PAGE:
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The State of Education in 2027: Will These Projections Impact Your Teaching Strategy or Career as an Educator?

See the projected statistics every U.S. educator should know.

How many students will be enrolled in school by 2027? Will there be more—or fewer—high school graduates? Is the need growing for preschool or kindergarten teachers who hold a certification in early childhood education, or will there be a greater demand for educators with teaching degrees at the secondary level?

These are the types of questions that data from the Projects of Education Statistics to 20271 may help answer. Produced by the National Center for Education Statistics (NCES), the annual report provides a national-level snapshot of enrollment, teachers, high school graduates, and expenditure data at the elementary and secondary levels.

The State of Education in 2027: Will These Projections Impact Your Teaching Strategy or Career as an Educator?

Policymakers, education leaders, and professional educators can use this data to inform decisions on policy, funding priorities, curriculum programs, teaching strategies, technology needs in the classroom, and other issues surrounding education in the United States. And if you’re just now exploring how to become a teacher, the report may offer insights that will help you decide which education degree and credentials you’ll need for a career in the ever-changing education landscape.

Here are three projections highlighted in the NCES report that every educator should know:

1) More children will be enrolled in schools.

Enrollment in elementary and secondary schools is projected to increase by 4%, to 58.2 million students, between 2015 and 2027. The greatest enrollment increase will be seen in preK through eighth grade. Schools will need teachers with the credentials and advanced training to manage this growth, as well as teaching assistants who can provide extra support as needed.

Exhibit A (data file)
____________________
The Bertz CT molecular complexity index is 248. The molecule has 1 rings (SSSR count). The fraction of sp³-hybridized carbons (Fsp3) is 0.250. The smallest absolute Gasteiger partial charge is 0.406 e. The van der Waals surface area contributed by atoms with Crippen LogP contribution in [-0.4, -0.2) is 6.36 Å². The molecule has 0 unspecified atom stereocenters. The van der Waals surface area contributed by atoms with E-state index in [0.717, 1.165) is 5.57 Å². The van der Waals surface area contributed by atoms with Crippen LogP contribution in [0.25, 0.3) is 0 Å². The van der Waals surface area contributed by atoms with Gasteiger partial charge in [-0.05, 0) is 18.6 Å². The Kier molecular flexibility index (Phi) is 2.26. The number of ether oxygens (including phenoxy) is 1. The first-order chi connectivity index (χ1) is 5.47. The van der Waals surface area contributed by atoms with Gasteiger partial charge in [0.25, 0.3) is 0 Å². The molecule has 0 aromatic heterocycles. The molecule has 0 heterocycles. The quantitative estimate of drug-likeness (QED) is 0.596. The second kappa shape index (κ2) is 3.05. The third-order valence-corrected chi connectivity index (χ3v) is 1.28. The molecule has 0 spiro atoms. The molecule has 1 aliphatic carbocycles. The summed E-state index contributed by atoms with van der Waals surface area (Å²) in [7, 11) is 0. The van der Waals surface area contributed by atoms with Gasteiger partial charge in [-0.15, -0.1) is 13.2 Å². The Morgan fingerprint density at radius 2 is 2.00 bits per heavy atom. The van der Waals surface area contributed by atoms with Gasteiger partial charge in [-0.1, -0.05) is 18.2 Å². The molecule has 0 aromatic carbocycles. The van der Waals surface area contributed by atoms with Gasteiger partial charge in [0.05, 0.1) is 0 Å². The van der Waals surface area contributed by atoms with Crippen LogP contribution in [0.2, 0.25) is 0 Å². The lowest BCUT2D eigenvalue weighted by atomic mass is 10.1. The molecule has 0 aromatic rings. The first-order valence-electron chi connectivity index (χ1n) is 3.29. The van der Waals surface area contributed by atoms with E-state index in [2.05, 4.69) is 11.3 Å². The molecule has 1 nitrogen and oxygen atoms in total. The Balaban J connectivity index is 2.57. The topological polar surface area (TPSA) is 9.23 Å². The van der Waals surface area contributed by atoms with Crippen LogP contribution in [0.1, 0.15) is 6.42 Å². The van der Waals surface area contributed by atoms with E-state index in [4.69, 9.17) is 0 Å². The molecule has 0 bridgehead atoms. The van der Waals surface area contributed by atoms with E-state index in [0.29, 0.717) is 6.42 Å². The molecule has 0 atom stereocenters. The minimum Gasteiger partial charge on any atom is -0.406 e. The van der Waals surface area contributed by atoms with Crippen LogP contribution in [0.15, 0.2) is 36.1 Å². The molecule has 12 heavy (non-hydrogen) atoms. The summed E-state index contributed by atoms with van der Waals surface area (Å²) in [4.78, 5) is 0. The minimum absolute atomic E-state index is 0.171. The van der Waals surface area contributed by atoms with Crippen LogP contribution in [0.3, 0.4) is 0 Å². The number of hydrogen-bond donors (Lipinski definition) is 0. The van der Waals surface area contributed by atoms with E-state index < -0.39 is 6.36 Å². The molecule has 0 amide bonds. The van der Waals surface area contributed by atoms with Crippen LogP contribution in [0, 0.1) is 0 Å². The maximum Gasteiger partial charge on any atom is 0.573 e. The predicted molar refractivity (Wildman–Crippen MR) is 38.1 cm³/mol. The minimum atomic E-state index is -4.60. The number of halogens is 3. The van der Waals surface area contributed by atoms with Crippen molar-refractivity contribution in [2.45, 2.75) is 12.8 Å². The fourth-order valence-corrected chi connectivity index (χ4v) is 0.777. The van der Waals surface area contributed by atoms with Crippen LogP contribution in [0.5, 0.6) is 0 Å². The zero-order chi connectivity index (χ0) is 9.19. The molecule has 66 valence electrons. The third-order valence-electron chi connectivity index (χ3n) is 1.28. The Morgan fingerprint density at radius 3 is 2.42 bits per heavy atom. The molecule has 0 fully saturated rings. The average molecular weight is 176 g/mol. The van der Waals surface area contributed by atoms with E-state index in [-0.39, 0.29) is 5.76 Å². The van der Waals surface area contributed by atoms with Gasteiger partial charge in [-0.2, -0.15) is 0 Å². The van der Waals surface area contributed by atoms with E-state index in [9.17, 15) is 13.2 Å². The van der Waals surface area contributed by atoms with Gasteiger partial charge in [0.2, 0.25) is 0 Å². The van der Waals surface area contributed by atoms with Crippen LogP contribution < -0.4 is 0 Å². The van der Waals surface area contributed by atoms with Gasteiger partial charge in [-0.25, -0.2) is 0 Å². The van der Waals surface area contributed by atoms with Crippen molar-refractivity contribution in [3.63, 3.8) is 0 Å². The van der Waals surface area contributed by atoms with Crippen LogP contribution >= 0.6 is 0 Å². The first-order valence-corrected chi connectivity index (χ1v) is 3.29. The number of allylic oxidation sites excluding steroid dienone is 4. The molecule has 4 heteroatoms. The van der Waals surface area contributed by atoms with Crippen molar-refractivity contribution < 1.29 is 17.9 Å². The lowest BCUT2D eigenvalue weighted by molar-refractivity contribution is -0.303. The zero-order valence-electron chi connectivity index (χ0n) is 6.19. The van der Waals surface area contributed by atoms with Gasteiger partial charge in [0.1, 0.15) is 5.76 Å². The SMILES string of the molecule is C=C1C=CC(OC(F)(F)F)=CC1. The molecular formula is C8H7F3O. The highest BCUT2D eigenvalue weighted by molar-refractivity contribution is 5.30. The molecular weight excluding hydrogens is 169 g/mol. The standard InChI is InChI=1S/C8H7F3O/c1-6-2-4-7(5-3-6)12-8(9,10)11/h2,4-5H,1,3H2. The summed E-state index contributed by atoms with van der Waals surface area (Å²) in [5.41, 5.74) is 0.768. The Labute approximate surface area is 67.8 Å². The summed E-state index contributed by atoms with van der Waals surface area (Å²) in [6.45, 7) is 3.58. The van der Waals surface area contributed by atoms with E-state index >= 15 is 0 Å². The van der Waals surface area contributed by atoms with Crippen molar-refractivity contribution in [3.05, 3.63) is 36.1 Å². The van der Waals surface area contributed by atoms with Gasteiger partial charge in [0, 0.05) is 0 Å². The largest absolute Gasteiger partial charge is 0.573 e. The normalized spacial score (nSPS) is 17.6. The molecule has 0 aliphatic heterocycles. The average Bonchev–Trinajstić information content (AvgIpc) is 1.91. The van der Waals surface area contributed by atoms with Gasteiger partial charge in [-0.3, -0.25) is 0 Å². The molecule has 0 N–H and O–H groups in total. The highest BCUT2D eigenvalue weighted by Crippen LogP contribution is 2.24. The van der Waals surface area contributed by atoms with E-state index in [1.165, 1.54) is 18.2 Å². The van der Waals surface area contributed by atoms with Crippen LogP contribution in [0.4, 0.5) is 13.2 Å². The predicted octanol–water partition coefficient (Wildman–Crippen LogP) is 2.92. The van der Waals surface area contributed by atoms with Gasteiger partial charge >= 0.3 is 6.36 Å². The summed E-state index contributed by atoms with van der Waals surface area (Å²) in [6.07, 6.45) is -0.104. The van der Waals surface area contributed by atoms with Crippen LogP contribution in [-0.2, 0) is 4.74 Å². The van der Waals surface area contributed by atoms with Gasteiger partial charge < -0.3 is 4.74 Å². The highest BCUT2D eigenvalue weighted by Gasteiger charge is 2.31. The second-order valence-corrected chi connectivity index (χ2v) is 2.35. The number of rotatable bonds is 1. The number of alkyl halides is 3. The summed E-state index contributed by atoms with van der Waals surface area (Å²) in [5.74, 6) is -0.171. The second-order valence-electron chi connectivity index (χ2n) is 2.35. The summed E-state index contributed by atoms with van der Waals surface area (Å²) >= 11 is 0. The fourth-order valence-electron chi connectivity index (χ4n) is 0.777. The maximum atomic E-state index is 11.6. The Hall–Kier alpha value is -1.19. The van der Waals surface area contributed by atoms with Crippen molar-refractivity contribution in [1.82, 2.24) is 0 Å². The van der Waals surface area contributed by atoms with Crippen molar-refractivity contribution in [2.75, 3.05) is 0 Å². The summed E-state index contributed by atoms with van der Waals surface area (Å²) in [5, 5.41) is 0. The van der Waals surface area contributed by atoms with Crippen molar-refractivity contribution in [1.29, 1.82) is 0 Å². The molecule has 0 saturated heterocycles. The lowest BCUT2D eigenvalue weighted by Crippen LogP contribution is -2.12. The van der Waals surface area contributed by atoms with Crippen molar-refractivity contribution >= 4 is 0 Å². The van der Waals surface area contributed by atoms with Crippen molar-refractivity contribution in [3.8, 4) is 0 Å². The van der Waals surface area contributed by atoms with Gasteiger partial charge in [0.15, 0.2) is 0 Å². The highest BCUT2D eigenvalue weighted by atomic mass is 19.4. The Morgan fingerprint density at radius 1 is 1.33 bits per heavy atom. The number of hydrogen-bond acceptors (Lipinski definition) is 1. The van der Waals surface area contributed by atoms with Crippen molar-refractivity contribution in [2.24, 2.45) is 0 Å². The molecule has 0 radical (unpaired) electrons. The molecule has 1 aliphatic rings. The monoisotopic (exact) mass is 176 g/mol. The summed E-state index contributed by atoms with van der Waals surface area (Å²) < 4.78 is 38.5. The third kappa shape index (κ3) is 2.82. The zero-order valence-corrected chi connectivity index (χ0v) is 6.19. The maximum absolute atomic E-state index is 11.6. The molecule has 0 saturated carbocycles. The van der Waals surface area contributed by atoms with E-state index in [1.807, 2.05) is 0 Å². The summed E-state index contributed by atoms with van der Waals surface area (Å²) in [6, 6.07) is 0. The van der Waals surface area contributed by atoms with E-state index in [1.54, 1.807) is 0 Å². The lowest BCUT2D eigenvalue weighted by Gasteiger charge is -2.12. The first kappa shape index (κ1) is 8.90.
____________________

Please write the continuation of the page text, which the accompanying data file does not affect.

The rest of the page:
2) Schools will hire more teachers.

By 2027, there will be an 8% increase in the number of teachers in elementary and secondary schools, with a total of 3.9 million teachers in both public and private schools. Schools will be hiring more professionals with teacher licensure, with new teacher hires projected to increase 17% to 379,000. So if you’re thinking about earning a teaching degree, your career prospects could be bright.

3) There will be more high school graduates—and many of them will go on to get a college education.

Since 2002, the number of high school graduates has been growing, with a 15% increase nationally between 2002–03 and 2012–13. According to the report, that number will continue to grow, with 5% more high school graduates in 2027–28 than in 2012–13. And many of these high school graduates could go on to earn a college degree, with the total enrollment in degree-granting postsecondary education institutions—which include online universities—expected to increase 3%, to 20.5 million, by 2027.

How Can I Prepare for the Future in My Teaching Career?

The NCES report sheds light on the future of education and provides important insights to help educators stay at the forefront of their field. If you’re an experienced teacher who wants the credentials to keep pace with changes in education—or if you’re just beginning to explore how to become a teacher—Walden University offers a number of online education degree programs that can help.

Whether you’re looking for a BS in Elementary Education degree program that prepares students for teacher licensure, online master’s degree programs for experienced teachers and aspiring principals, or an EdD with a specialization in Educational Administration and Leadership (a degree for administrators), an online education from Walden can prepare you to take that next step in your teaching career.

Walden University is an accredited institution offering bachelor’s, master’s, and doctoral education degree programs online. Expand your career options and earn your degree using a convenient, flexible learning platform that fits your busy life.


Walden University is accredited by the Higher Learning Commission